Bolivian “Ebola-like” virus causing sparks fears of new epidemic

. Nov 23, 2020
virus bolivia Healthcare workers run health searches in selected neighborhoods. Photo: Radoslaw Czajkowski

At the beginning of the year, the coronavirus pandemic caught the world by surprise, forcing countries around the world to deal with an unknown and lethal disease that may cause permanent changes to our global way of life. Latin America has been hit particularly hard by Covid-19, with the region of South America declared the world’s pandemic epicenter in May. Six months on, the coronavirus has infected over 12 million Latin Americans and killed up to 412,000 people. 

The intensity and lethality of the coronavirus crisis showed that humanity is not as prepared for the consequences of viral pandemics as it once thought.

Now, experts are doubling their efforts toward identifying potentially spreadable diseases before epidemics and pandemics occur. And in Bolivia, scientists have identified a new enemy to human health.</p> <p>In the latest annual meeting of the American Society of Tropical Medicine and Hygiene (ASTMH) on November 17, the organization declared it had found evidence of human transmission of the rat-borne Chapare virus, which was found in three health workers who were in contact with infected Bolivian patients in 2019. </p> <p>In a matter of days, two doctors and one patient died after developing symptoms such as hemorrhagic fever, bleeding from the nose and gums, and skin irritation. The virus — first discovered in 2003 — has been called &#8220;Bolivian Ebola&#8221; or &#8220;Bolivian dengue fever&#8221; due to its similarities to these two existing diseases.</p> <p>Experts from the ASTMH said that, beyond being highly lethal, the virus can be carried in human bodily fluids, which could cause a local outbreak. The virus was first identified in the northern Bolivian province of Chapare, hence its name.</p> <p>A poor and unequal region, Chapare is known as being one of the biggest centers for coca leaf production in Bolivia, and it was there that former President Evo Morales built his political career as a union leader. Experts say the particularities of Chapare put it at a high risk of a potential spread of this new virus.</p> <p>The nearby city of Cochabamba has been one of Bolivia&#8217;s hardest-hit areas during the Covid-19 pandemic, with the second-highest number of deaths according to government data. The risks of another viral epidemic in the region could be catastrophic.</p> <h2>No new pandemics on the horizon</h2> <p>There is no active spread of the Chapare virus in Bolivia just yet, though the country is on high alert due to last year&#8217;s deaths.</p> <p>The U.S. <a href="">Center for Disease Control and Prevention (CDC)</a> stated that the key to preventing future viral pandemics is science. As human-to-human transmission is how viruses such as Covid-19 and Chapare spread, more extensive investigation can lead to more precise information, allowing health authorities to control such disease before they get out of hand.</p> <p>Despite recent alerts, Jamal Suleiman, an infectious disease specialist at the Emilio Ribas Institute in São Paulo, told <strong>The Brazilian Report</strong> that the Chapare virus cannot be treated as a “discovery.”</p> <p>“The virus, which is an arenavirus, has been around for thousands and thousands of years, mostly carried by wild rodents. So while the human-to-human factor of transmission has now been revealed and must be analyzed carefully, experts say it is a ‘described’ disease and not a ‘discovered’ one,” explains Dr. Suleiman.&nbsp;</p> <p>News of the Chapare virus have led to fears of another pandemic with such close proximity to Covid-19 — and one with much more severe symptoms. But it would not be the first alert to raise such a fear, as several &#8220;new pandemic viruses&#8221; have cropped up this year, many of them consisting of false alarms.</p> <p>In July, the Chinese embassy in Kazakhstan warned about a new “unknown pneumonia” that it claimed could cause an outbreak of respiratory disease “even more lethal than Covid-19.” Once panic set in, <a href="">Kazakhstan Health Minister Alexei Tsoi said that the information released by China was “incorrect,”</a> which was later endorsed by the World Health Organization (WHO).&nbsp;</p> <p>The WHO endorsed Mr. Tsoi&#8217;s argument that the false alarm was simply a result of the coronavirus pandemic, which has increased cases of pneumonia and similar respiratory ailments around the world.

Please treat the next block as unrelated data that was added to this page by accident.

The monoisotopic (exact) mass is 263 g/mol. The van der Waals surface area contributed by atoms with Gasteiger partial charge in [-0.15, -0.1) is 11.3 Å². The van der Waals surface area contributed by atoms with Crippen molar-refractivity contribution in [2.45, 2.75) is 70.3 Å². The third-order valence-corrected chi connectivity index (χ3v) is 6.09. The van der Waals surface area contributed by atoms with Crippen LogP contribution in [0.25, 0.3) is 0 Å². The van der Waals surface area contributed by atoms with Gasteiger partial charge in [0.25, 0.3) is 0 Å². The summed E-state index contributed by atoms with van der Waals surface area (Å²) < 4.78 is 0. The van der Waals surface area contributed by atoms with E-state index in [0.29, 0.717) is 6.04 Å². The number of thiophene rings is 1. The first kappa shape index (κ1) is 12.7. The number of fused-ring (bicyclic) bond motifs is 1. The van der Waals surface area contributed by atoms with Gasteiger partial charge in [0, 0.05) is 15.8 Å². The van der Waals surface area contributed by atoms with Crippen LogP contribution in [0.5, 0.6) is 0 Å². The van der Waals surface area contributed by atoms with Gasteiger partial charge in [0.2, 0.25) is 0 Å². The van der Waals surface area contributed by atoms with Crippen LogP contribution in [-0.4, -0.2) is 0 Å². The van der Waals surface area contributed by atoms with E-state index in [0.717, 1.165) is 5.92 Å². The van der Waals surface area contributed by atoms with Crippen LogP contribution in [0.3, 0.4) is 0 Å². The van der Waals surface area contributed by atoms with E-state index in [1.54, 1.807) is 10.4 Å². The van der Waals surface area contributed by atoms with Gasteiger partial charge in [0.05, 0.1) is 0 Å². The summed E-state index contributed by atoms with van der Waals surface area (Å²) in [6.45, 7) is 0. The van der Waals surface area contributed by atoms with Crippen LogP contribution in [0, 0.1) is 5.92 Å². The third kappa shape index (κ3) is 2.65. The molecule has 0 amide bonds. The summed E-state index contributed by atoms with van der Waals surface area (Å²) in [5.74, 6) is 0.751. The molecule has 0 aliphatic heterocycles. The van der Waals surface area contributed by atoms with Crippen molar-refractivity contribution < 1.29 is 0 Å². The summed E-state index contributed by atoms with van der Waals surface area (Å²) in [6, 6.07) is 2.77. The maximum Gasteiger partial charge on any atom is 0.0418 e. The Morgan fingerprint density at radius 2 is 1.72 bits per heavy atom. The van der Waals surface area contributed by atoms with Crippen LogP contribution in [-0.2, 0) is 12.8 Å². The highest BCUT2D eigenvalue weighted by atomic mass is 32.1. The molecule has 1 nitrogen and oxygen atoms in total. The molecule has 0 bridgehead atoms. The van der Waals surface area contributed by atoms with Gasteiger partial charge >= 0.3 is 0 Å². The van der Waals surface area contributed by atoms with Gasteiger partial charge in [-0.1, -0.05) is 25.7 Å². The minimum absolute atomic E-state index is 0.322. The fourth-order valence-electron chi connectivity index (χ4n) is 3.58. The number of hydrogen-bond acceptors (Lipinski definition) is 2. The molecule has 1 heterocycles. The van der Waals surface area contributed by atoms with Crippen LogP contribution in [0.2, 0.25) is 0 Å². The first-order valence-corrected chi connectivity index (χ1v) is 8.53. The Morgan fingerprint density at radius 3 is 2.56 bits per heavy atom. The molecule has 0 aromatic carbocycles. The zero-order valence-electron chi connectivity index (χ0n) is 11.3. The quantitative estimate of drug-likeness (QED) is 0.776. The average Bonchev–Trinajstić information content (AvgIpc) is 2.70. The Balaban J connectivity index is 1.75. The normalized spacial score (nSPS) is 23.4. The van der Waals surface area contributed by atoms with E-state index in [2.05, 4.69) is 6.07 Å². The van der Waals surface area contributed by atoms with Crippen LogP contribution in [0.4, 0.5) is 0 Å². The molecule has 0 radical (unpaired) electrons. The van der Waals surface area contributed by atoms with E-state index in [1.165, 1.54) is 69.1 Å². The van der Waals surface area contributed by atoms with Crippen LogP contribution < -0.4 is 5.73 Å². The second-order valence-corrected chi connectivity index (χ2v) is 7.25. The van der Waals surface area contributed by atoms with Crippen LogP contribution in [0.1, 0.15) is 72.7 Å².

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Lucas Berti

Lucas Berti covers international affairs — specialized in Latin American politics and markets. He has been published by Opera Mundi, Revista VIP, and The Intercept Brasil, among others.

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